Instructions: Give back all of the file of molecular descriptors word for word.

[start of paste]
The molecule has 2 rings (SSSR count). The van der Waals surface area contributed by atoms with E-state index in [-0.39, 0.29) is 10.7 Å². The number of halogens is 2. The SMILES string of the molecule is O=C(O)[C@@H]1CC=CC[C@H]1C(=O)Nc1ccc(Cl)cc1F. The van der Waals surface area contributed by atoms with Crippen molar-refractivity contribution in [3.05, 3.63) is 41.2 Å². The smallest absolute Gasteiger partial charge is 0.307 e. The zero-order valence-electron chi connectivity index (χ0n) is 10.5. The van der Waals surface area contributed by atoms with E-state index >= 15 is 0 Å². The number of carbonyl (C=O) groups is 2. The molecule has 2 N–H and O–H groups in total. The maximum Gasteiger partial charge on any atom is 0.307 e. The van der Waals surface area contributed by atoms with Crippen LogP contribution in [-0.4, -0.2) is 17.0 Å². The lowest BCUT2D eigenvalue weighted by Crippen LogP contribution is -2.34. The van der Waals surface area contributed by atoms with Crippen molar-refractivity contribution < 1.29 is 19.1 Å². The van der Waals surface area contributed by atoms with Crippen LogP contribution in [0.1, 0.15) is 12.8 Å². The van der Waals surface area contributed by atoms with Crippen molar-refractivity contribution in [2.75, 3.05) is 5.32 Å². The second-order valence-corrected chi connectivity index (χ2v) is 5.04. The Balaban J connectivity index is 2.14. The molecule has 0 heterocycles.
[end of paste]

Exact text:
The molecule has 2 rings (SSSR count). The van der Waals surface area contributed by atoms with E-state index in [-0.39, 0.29) is 10.7 Å². The number of halogens is 2. The SMILES string of the molecule is O=C(O)[C@@H]1CC=CC[C@H]1C(=O)Nc1ccc(Cl)cc1F. The van der Waals surface area contributed by atoms with Crippen molar-refractivity contribution in [3.05, 3.63) is 41.2 Å². The smallest absolute Gasteiger partial charge is 0.307 e. The zero-order valence-electron chi connectivity index (χ0n) is 10.5. The van der Waals surface area contributed by atoms with E-state index >= 15 is 0 Å². The number of carbonyl (C=O) groups is 2. The molecule has 2 N–H and O–H groups in total. The maximum Gasteiger partial charge on any atom is 0.307 e. The van der Waals surface area contributed by atoms with Crippen LogP contribution in [-0.4, -0.2) is 17.0 Å². The lowest BCUT2D eigenvalue weighted by Crippen LogP contribution is -2.34. The van der Waals surface area contributed by atoms with Crippen molar-refractivity contribution < 1.29 is 19.1 Å². The van der Waals surface area contributed by atoms with Crippen LogP contribution in [0.1, 0.15) is 12.8 Å². The van der Waals surface area contributed by atoms with Crippen molar-refractivity contribution in [2.75, 3.05) is 5.32 Å². The second-order valence-corrected chi connectivity index (χ2v) is 5.04. The Balaban J connectivity index is 2.14. The molecule has 0 heterocycles.